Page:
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A: There are those who suspect Wildflower Center volunteers are the culpable and capable culprits. Yet, others think staff members play some, albeit small, role. You can torture us with your plant questions, but we will never reveal the Green Guru's secret identity.

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Ask Mr. Smarty Plants is a free service provided by the staff and volunteers at the Lady Bird Johnson Wildflower Center.

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Saturday - August 22, 2009

From: Eureka, TX
Region: Southwest
Topic: Transplants, Trees
Title: Leaves falling off live oak tree in Eureka TX
Answered by: Barbara Medford

QUESTION:

I have the same question; it is in Navarro County in August. The leaves are falling off my live oak tree, they are brownish yellow, but it is not oak wilt. What might it be? This year I put mulch around the tree with plants, could I be drowning the tree?

ANSWER:

We are assuming you were referring to an earlier question from Gregg Co. Texas, with the same problem. Aside from the fact that this has been a very hard year, even in East Texas, for heat and drought, there are several other things that can cause yellowing. If you just recently planted the oak, it could be suffering from transplant shock, especially if it was planted in the heat, rather than in mid-winter, when the tree would be semi-dormant. Yellowish leaves could indicate chlorosis, or lack of iron being taken up by the tree from the soil. This is often caused  by poor drainage and/or dense clay soil, which causes water to stand on the roots. Again, this could  be a problem caused by planting, perhaps without any organic material added to hole, or damage to the tiny rootlets that take up water and trace elements, including iron, from the soil. From a distance, we have no way of diagnosing your tree's problems, nor of recommending a solution. You say you know you don't have oak wilt, but we hope you did look at the link to identify it in that previous answer.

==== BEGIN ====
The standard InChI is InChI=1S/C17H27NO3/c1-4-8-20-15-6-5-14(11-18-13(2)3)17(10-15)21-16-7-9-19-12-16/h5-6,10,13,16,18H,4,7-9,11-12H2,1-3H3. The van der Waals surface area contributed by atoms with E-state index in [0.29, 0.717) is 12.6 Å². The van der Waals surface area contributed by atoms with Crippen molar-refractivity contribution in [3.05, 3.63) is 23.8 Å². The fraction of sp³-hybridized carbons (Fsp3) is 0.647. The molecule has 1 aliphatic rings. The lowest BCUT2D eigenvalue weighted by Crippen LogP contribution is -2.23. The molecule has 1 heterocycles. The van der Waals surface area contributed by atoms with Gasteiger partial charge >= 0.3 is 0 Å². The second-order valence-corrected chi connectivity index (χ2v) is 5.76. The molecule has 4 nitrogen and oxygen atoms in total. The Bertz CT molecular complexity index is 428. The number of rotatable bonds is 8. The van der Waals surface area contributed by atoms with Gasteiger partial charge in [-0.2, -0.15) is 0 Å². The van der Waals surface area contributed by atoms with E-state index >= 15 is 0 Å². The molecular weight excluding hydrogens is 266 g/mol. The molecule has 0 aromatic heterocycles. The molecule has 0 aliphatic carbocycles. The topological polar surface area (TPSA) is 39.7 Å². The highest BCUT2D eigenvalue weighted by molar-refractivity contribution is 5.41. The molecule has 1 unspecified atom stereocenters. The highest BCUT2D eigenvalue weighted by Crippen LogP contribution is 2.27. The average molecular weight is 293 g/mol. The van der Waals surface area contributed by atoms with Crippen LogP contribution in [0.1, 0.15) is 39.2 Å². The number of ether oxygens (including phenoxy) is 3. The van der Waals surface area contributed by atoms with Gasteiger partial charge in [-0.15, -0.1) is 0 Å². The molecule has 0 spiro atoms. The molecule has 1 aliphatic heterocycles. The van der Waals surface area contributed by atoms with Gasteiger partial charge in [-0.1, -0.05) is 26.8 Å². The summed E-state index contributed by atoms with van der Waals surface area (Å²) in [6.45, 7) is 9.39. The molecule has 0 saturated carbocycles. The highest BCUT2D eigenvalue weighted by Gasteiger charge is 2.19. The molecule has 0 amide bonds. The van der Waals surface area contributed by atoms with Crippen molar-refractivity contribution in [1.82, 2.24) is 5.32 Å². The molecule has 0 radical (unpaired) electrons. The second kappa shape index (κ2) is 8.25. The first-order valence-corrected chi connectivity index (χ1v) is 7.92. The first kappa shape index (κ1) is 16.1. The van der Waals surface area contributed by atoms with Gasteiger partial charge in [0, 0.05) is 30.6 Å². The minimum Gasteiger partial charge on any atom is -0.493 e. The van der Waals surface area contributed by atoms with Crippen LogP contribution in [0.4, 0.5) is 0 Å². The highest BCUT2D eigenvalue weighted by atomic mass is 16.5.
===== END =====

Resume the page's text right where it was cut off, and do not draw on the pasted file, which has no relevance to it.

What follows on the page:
Your best bet for finding out what is wrong with your oak and how to treat is to contact the Navarro County AgriLife Extension Service agent, the Texas Forest Service or consult a professional arborist.

 

 

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